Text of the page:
Bringing Shows Abroad and Working In A Male-Dominated Industry as an Industry Veteran

Photographer: nina avroneva

Mimi MacLean:
That's great. And so I also see that a lot of the plays that you're bringing on, for example, Rent, you brought to Argentina.

Valentina:
Yes. So I do it both ways. So I produce shows on Broadway and then do the pandemic when Broadway was closed for over 18 months. What I did is I licensed titles and brought them to Argentina, that's where I'm from, and then to Mexico and then to Spain. So it's been nice to see shows like Kinky Boots where I worked on that on the Broadway show back in 2011, 2012. See that show then close on Broadway, go on tour and then open in Argentina and then open in Spain. So it's nice to see things go full circle.

Mimi MacLean:
That's great. I saw Rent originally when it first launched. Why do you say launched or do you say-

Valentina:
Opened? Yeah.

Mimi MacLean:
… Opened? How long was that? 20 years ago? I think when it was on-

Valentina:
The original one, well that's 1996. It opened. Yeah.

Mimi MacLean:
Yeah. And I think I even saw it when it was on off Broadway and then the creator just passed suddenly and that's when I think I had seen it, but I love Rent. So I'm happy to hear that it's back. So tell me about, is Broadway tend to be, especially as a producer, more male dominated or is it tend to be more female?

Valentina:
It's more male dominated? Definitely.

Mimi MacLean:
Has that been a struggle for you being a female? Or has it been… Can you talk about that experience?

Valentina:
Not really, maybe a little bit. When I was a mom at 25 and I was the only mother and working in my Broadway office. So I think the industry was just not ready for young moms. I think with my salary, I could barely cover my babysitter and it just like numbers [inaudible 00:06:21] add up. I was working crazy hours and so on, but I think the industry has come a long way. I think now we know that people can work from home and do it efficiently, or work hybrid half and half. And then over the pandemic, I think a lot of women were out of jobs. So a group of women got together and created the Broadway Women's Alliance, which was really, really good. And it's a program that gets women to work in Broadway offices, and we get trainings and it's just nice to walk into meetings and know that there's other women there that have your back and are part of the women's Alliance.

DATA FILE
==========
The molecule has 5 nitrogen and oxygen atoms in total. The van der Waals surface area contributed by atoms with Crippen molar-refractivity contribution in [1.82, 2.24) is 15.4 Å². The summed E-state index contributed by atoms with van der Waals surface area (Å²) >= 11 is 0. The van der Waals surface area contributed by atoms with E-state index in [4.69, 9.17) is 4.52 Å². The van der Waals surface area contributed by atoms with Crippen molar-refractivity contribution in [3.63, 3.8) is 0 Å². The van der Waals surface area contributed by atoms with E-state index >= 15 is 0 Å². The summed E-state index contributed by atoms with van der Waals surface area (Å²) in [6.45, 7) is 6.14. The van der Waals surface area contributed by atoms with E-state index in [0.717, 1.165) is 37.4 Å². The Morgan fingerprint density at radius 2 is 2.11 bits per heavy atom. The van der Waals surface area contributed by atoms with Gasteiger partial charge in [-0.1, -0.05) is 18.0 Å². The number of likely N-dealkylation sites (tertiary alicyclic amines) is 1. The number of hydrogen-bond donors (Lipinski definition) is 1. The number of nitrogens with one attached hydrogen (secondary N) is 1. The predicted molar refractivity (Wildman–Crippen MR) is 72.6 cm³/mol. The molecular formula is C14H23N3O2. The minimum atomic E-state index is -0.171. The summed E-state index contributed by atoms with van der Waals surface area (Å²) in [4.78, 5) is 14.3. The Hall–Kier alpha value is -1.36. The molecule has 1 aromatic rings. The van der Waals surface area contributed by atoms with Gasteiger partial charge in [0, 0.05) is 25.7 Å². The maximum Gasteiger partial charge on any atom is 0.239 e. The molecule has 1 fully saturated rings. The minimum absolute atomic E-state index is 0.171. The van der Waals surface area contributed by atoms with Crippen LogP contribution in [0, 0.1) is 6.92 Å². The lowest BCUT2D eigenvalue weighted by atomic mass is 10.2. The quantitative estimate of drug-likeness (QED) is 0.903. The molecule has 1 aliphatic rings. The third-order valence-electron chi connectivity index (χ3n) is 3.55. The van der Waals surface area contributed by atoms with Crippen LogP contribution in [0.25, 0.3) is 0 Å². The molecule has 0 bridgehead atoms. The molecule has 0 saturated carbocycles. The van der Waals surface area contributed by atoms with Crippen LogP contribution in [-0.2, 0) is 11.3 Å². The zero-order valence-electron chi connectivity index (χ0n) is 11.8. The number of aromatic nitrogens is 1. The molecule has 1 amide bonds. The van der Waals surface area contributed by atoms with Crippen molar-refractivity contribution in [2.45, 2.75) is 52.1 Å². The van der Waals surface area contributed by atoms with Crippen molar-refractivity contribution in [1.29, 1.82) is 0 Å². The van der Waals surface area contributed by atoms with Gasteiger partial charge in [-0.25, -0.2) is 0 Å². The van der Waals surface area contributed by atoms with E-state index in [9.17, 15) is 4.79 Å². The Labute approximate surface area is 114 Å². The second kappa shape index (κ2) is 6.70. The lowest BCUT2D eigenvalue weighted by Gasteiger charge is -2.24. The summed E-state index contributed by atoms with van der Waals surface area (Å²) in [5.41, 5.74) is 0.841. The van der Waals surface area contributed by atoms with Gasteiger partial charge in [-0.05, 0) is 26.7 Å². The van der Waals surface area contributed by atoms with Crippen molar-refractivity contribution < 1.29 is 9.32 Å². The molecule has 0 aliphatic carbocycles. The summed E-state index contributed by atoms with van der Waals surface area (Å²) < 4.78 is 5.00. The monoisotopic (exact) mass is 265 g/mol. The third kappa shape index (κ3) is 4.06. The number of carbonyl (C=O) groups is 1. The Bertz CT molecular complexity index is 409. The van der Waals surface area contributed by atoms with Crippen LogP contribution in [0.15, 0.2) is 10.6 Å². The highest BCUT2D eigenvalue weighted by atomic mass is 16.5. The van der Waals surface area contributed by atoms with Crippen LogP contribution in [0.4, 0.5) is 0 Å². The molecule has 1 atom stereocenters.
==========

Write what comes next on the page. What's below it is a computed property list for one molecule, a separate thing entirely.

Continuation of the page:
When Things Don’t Move As Fast As You Want and The Difficulties with Raising Capital for Broadway

Mimi MacLean:
What do you think has been the hardest part with either producing on Broadway or with Go Broadway? What have you found the biggest challenge for you?

Valentina:
For me, that things sometimes don't move at the speed that I move. I think my brain just really fast and I wish some things could just happen quicker, so I just have to be patient. And then I did learn that sometimes I get the word, no, but I try to turn those nos into yeses. So maybe at the time,I think looking backwards, some doors have closed for me, but then because of that, better things came my way. So recognizing that and accepting the word, no, I think it's yeah.

Mimi MacLean:
And what lessons have you learned as far as raising capital now that you went back to really kind of learn the business. So that way, when you could produce you back to raising capital, I assume any lessons you've learned about that?

Valentina: